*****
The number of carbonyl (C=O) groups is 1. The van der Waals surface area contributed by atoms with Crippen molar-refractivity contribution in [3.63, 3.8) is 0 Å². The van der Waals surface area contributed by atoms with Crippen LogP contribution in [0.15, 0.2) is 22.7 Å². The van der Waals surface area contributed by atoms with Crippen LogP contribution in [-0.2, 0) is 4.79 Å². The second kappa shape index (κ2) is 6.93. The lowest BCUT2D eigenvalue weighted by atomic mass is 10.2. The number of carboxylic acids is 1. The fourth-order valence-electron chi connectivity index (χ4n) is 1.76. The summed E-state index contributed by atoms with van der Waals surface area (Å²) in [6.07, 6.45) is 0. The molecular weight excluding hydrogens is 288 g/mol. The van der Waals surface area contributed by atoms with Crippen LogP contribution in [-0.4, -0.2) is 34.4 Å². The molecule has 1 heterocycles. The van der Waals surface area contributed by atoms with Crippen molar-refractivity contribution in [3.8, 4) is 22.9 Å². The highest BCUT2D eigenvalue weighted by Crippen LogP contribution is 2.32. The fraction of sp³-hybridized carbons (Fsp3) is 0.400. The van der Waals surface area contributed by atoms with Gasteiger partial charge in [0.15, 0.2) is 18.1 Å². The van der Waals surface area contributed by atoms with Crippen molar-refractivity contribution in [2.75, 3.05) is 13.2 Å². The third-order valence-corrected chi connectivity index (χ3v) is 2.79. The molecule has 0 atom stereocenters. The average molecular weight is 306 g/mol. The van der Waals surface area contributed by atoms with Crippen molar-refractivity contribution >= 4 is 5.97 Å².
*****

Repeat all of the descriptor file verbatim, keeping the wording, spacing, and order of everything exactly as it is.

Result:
The number of carbonyl (C=O) groups is 1. The van der Waals surface area contributed by atoms with Crippen molar-refractivity contribution in [3.63, 3.8) is 0 Å². The van der Waals surface area contributed by atoms with Crippen LogP contribution in [0.15, 0.2) is 22.7 Å². The van der Waals surface area contributed by atoms with Crippen LogP contribution in [-0.2, 0) is 4.79 Å². The second kappa shape index (κ2) is 6.93. The lowest BCUT2D eigenvalue weighted by atomic mass is 10.2. The number of carboxylic acids is 1. The fourth-order valence-electron chi connectivity index (χ4n) is 1.76. The summed E-state index contributed by atoms with van der Waals surface area (Å²) in [6.07, 6.45) is 0. The molecular weight excluding hydrogens is 288 g/mol. The van der Waals surface area contributed by atoms with Crippen LogP contribution in [-0.4, -0.2) is 34.4 Å². The molecule has 1 heterocycles. The van der Waals surface area contributed by atoms with Crippen molar-refractivity contribution in [3.8, 4) is 22.9 Å². The highest BCUT2D eigenvalue weighted by Crippen LogP contribution is 2.32. The fraction of sp³-hybridized carbons (Fsp3) is 0.400. The van der Waals surface area contributed by atoms with Gasteiger partial charge in [0.15, 0.2) is 18.1 Å². The van der Waals surface area contributed by atoms with Crippen molar-refractivity contribution in [2.75, 3.05) is 13.2 Å². The third-order valence-corrected chi connectivity index (χ3v) is 2.79. The molecule has 0 atom stereocenters. The average molecular weight is 306 g/mol. The van der Waals surface area contributed by atoms with Crippen molar-refractivity contribution >= 4 is 5.97 Å².